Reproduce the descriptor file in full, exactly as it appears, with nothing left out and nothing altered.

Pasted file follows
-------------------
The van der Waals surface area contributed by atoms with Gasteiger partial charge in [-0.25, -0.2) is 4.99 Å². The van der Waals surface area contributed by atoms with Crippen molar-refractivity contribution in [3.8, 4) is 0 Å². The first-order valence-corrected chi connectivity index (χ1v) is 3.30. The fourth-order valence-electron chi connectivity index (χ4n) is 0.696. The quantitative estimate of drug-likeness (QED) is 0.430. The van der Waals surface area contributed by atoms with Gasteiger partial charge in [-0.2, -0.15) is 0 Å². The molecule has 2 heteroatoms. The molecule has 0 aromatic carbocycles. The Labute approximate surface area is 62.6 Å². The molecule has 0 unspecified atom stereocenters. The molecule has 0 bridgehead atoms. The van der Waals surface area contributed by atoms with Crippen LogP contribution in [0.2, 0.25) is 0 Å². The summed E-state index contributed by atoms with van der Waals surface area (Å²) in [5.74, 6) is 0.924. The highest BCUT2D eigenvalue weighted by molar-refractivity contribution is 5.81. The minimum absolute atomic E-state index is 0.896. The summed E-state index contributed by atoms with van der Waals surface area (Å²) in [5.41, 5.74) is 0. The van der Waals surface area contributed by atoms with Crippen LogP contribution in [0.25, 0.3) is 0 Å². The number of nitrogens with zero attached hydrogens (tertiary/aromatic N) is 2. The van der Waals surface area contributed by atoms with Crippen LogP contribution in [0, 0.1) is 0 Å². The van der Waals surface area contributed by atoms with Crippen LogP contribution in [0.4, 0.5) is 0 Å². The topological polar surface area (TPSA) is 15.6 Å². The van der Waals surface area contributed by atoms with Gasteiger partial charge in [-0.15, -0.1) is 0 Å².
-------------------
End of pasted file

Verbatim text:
The van der Waals surface area contributed by atoms with Gasteiger partial charge in [-0.25, -0.2) is 4.99 Å². The van der Waals surface area contributed by atoms with Crippen molar-refractivity contribution in [3.8, 4) is 0 Å². The first-order valence-corrected chi connectivity index (χ1v) is 3.30. The fourth-order valence-electron chi connectivity index (χ4n) is 0.696. The quantitative estimate of drug-likeness (QED) is 0.430. The van der Waals surface area contributed by atoms with Gasteiger partial charge in [-0.2, -0.15) is 0 Å². The molecule has 2 heteroatoms. The molecule has 0 aromatic carbocycles. The Labute approximate surface area is 62.6 Å². The molecule has 0 unspecified atom stereocenters. The molecule has 0 bridgehead atoms. The van der Waals surface area contributed by atoms with Crippen LogP contribution in [0.2, 0.25) is 0 Å². The summed E-state index contributed by atoms with van der Waals surface area (Å²) in [5.74, 6) is 0.924. The highest BCUT2D eigenvalue weighted by molar-refractivity contribution is 5.81. The minimum absolute atomic E-state index is 0.896. The summed E-state index contributed by atoms with van der Waals surface area (Å²) in [5.41, 5.74) is 0. The van der Waals surface area contributed by atoms with Crippen LogP contribution in [0.25, 0.3) is 0 Å². The number of nitrogens with zero attached hydrogens (tertiary/aromatic N) is 2. The van der Waals surface area contributed by atoms with Crippen LogP contribution in [0, 0.1) is 0 Å². The van der Waals surface area contributed by atoms with Crippen LogP contribution in [0.4, 0.5) is 0 Å². The topological polar surface area (TPSA) is 15.6 Å². The van der Waals surface area contributed by atoms with Gasteiger partial charge in [-0.15, -0.1) is 0 Å².